agricultural scientist is the first Cuban to win the Goldman Environmental
Prize, also known as the “green Nobel.”
Labrada has been working with nearly 50,000 Cuban farmers to give them more
autonomy. His campaign involves choosing the crops and seed varieties best for
their lands and educating farmers on how to grow strong healthy crops with less
dependence on farm chemicals.
the seed to adapt to the people, not the people to adapt to the seed,”
said Rios. He has been lecturing across Cuba on how to mix seed combinations to
improve yields and quality — techniques that have helped produce bigger beans,
tastier squash, heartier rice and better varieties of other crops across the
is to give farmers more of an active role,” said Rios. “More participation
in the process so we can increase production, but more importantly increase the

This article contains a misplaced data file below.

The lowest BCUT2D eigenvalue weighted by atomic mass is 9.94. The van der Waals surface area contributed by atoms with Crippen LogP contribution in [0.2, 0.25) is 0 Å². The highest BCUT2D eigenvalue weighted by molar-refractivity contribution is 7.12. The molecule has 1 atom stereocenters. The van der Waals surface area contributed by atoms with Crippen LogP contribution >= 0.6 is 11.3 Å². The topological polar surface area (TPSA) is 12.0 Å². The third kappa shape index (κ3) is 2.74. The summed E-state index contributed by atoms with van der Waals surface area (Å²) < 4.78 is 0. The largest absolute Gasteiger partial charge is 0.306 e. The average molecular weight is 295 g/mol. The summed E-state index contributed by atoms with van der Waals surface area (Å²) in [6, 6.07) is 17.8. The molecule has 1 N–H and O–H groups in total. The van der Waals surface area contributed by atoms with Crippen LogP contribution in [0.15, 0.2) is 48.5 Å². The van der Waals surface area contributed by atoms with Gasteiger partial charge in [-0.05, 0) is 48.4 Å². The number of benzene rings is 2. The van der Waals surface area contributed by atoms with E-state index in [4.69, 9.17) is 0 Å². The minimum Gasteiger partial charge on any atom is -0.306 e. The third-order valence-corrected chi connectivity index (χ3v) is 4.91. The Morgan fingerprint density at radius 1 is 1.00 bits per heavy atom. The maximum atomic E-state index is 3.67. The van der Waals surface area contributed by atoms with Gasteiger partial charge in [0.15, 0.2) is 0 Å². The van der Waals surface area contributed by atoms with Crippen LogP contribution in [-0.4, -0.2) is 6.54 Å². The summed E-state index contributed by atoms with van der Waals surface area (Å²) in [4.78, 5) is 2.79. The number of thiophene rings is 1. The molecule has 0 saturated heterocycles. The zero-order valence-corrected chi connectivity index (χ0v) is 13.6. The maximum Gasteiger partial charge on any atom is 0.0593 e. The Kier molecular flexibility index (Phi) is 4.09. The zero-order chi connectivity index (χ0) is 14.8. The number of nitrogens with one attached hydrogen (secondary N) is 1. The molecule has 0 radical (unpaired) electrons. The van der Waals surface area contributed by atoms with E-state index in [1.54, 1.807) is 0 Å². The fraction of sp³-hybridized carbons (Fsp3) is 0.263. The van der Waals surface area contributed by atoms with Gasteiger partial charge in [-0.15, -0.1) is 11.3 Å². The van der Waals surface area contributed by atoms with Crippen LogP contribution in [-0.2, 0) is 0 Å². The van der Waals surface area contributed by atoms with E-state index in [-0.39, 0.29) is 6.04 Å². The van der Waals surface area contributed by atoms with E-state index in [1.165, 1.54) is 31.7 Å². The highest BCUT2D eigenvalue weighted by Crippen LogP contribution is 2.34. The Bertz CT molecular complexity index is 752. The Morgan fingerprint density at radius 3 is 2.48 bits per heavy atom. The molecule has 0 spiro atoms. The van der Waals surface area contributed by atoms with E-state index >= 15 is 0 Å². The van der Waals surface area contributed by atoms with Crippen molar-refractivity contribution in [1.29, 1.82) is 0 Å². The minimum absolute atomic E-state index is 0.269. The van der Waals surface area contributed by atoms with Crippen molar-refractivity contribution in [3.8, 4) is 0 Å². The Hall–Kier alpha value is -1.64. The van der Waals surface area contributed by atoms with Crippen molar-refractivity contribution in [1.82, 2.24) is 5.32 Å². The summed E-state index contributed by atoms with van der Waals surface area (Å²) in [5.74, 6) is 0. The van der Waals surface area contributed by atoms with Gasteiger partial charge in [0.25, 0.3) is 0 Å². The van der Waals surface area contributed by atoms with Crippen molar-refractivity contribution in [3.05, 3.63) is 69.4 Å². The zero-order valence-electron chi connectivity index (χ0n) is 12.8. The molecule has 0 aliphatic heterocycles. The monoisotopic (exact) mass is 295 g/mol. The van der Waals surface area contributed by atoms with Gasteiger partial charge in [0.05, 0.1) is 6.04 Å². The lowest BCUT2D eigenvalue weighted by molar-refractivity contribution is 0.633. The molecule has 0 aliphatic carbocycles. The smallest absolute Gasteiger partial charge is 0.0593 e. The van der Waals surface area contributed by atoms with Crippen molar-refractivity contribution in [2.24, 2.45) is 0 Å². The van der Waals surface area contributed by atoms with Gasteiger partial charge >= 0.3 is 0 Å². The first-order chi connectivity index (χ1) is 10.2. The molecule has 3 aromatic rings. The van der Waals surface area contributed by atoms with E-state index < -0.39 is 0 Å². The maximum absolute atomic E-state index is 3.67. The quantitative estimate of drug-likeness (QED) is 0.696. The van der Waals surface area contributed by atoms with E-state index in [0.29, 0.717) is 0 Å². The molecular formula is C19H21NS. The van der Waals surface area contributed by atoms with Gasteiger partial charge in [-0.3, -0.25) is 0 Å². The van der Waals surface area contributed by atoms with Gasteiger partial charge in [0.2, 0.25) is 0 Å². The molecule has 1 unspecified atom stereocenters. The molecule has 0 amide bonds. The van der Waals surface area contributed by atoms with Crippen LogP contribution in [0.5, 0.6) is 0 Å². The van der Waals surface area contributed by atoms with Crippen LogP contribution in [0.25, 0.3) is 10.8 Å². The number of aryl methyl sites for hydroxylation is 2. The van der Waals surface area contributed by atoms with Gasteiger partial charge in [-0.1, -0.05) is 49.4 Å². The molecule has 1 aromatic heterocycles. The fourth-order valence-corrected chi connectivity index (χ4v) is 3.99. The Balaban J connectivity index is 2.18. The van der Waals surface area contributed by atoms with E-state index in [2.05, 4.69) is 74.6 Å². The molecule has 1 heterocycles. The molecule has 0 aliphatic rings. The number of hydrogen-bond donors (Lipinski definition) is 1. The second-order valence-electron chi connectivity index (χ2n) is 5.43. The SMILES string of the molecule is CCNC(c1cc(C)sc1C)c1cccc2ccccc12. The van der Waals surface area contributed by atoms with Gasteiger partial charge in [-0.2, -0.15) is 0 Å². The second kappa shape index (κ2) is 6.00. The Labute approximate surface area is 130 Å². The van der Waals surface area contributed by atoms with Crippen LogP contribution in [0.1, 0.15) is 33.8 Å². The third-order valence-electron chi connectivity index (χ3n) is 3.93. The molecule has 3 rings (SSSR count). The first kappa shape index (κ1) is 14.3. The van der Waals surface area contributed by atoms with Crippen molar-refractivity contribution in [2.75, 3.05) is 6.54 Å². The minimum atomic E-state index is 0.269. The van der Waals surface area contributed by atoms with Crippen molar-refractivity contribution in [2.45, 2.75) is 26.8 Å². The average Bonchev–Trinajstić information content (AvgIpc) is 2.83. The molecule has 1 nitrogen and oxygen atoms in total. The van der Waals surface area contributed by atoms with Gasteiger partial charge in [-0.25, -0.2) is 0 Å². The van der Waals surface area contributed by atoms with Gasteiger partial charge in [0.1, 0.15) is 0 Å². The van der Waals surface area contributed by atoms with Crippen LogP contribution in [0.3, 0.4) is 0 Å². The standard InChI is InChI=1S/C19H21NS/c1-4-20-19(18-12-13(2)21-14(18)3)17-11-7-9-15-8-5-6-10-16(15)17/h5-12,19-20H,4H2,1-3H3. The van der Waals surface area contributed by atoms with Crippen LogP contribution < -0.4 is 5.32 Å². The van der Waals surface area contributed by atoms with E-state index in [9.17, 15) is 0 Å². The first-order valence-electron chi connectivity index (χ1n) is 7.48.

happiness of the people of the fields.”
bristled at his ideas initially. Officials have long been telling producers
what to grow, even if it wasn’t right for the soil.
Like seed banks
in other countries, Cuba’s government has stockpiled tens of thousands of
different kinds of seeds, including more than 500 varieties of rice alone.
farmers to plant the right seeds was only half the battle. Rios also had to
convince them to change the way they worked. So he not only sings in the
fields, but also produced a CD full of catchy guitar and patriotic lyrics promoting
the virtues of organic farming.
recipients are chosen annually from six regions worldwide. Rios received his
$150,000 prize at a ceremony in San Francisco Monday night.
Lorie Rominger said Rios’s selection emphasizes the importance of sustainable
agriculture, and he was especially deserving given the governmental constraints